Donald Trump tweets at 2.22 am claiming his election observers were banned from the polls after his own lawyers admitted to federal judge that watchers WERE allowed in
- President Trump, in a 2:22 a.m. tweet, complained his election observers were not allowed to watch ballot counting
- But his lawyers conceded to a Philadelphia judge they had people in the room
- ‘The OBSERVERS were not allowed, in any way, shape, or form, to do their job and therefore, votes accepted during this period must be determined to be ILLEGAL,’ Trump tweeted
- Twitter flagged his tweet for having inaccurate information
- Trump campaign lawyer told judge president’s team did have election observers in the room to watch mail-in ballots be counted in Pennsylvania
- ‘I’m sorry, then what’s your problem?’ said U.S. District Judge Paul Diamond
- Trump lawsuit was dismissed
President Donald Trump, in an early morning Twitter rage, complained his election observers were banned from watching votes being counted even as his own lawyer conceded to a Philadelphia judge that the campaign had people in the room.
Trump complained about the election tallies in a 2:22 a.m. tweet that Twitter flagged as having incorrect information – an accusation from the president that follows his 17-minute rant in the White House press room that was filled with inaccuracies about the vote counting process.
‘I easily WIN the Presidency of the United States with LEGAL VOTES CAST. The OBSERVERS were not allowed, in any way, shape, or form, to do their job and therefore, votes accepted during this period must be determined to be ILLEGAL VOTES. U.S. Supreme Court should decide!,’ Trump wrote and Twitter flagged.
A minute later the president added: ‘Twitter is out of control, made possible through the government gift of Section 230!’
But Trump’s campaign lawyer conceded to a Philadelphia judge on Thursday that the president’s team did have election observers in the room to watch mail-in ballots be counted in Pennsylvania.
‘I’m sorry, then what’s your problem?’ said U.S. District Judge Paul Diamond, a President George W. Bush appointee, after Trump lawyers conceded that observers had been admitted to the facility.
President Trump complained his campaign was not allowed to have observers watch ballot counting but, above, members of both the Democratic and Republican Party watch as Lehigh County workers count ballots in Allentown, Pa.
A Republican observer, center, watches as Lehigh County workers count ballots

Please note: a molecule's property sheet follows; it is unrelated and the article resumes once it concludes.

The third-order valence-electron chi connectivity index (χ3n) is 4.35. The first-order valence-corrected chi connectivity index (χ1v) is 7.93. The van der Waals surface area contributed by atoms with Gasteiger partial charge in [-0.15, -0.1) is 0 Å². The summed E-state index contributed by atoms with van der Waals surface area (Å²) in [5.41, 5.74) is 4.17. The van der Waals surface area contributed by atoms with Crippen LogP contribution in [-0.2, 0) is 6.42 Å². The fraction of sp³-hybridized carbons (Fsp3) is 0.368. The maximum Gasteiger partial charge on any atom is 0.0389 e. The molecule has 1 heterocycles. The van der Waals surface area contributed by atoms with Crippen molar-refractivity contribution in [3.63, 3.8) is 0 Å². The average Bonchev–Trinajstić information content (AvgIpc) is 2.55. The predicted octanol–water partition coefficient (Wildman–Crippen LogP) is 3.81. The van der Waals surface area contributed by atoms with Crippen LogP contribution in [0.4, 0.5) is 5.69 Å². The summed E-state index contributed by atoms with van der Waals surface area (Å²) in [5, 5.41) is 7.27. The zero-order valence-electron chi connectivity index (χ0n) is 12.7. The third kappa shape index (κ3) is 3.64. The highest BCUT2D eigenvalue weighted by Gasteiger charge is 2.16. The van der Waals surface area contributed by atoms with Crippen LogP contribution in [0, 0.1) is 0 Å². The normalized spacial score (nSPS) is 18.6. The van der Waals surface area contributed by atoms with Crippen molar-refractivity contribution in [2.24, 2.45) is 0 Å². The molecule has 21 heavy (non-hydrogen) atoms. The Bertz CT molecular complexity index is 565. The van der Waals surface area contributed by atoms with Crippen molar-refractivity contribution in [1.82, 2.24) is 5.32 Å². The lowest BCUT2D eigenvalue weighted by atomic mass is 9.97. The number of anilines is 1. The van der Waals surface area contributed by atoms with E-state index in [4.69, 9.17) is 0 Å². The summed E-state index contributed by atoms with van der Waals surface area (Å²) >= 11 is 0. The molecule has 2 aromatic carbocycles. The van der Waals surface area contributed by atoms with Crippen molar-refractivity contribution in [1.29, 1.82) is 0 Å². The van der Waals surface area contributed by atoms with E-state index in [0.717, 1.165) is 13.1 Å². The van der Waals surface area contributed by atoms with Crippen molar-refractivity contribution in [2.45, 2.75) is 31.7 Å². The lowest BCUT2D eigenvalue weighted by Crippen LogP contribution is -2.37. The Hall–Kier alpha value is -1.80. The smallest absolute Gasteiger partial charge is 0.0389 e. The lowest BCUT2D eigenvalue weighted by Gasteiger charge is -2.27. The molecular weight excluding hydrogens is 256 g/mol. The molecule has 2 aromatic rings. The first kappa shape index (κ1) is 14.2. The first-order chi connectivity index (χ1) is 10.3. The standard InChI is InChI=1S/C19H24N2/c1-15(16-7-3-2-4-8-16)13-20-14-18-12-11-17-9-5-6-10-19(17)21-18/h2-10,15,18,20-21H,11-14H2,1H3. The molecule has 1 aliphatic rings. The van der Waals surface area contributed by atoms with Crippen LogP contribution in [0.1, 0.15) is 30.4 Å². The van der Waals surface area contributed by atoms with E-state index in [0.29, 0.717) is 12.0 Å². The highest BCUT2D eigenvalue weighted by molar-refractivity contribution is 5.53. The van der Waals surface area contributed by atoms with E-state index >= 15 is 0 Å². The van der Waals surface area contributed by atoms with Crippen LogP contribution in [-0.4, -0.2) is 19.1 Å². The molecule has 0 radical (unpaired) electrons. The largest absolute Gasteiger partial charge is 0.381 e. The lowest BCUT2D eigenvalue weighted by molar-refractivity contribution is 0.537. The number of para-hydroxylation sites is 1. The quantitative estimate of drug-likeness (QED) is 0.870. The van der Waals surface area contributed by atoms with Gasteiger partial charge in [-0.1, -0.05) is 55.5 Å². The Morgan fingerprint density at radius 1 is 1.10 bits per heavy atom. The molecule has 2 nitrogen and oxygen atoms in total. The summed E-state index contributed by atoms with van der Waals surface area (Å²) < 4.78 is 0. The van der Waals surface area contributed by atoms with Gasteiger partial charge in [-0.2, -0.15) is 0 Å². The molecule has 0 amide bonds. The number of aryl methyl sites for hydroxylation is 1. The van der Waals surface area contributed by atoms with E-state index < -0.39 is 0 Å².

Timothy A. Benyon, right, Chief Clerk of the Lehigh County Board of Elections, hands out the result of the latest batch of counted ballots to election observers
National Guard members stand guard near Philadelphia City Hall after police probed an alleged plot to attack vote counting venue
The Trump campaign was trying to get an injunction to halt vote counting in Philadelphia, a heavily Democratic area that was expected to add to Joe Biden’s vote total.
They argued their observers had been unfairly barred from parts of the city’s ballot-counting area inside the Pennsylvania Convention Center.
But, under questioning, Trump lawyer Jerome Marcus conceded: ‘There’s a non-zero number of people in the room.’
Diamond urged the Trump campaign and the Philadelphia election board to come to a resolution. The two parties ultimately agreed that a fixed number of observers from each campaign — up to sixty — could be admitted, according to NPR.
The Trump’s campaign suit was then dismissed as moot.
The Trump campaign has launched a series of lawsuits in battleground states as the presidential election inches toward a winner.
Biden has gained ground in Pennsylvania as the state counts its mail-in ballots. Millions of voters used that option due to the coronavirus pandemic. Democrats used the mail-in option more that Republicans. Biden encouraged Democrats to vote earlier and Trump encouraged his supporters to vote on Election Day.
Trump leads by about 18,000 votes in Pennsylvania – with roughly 163,000 mail-in ballots still statewide, which includes more than 58,000 in the heavily-Democratic Philadelphia – and the state is expected to release another tranche of votes on Friday morning.
Biden overhauled Trump’s lead in deep-red Georgia in the early hours of Friday as mail-in ballots were counted, carving out a lead of 917 votes that grew to 1,096 votes as the morning wore in.
There are around 10,000 votes left to count, with a further trend in Biden’s favor expected.
If Trump can’t carry Georgia, he has no path to the 270 votes needed to win the White House.
A Democrat last won Georgia in the 1992 presidential election and it would be a serious flip if Biden carries it.
If Biden takes Georgia, then he only needs to hold his lead in either Nevada or Arizona – where he is currently ahead by 11,000 votes and 46,000 votes respectively – to be declared the winner. Results in both states are expected later today.
Trump continues to fight for a second term, making unsubstantiated allegations of electoral fraud.
The president renewed those attacks on Thursday night in his first TV appearance since Election Day itself, where he called the entire presidential election into question, claiming it was rigged against him from start to finish by a vast conspiracy.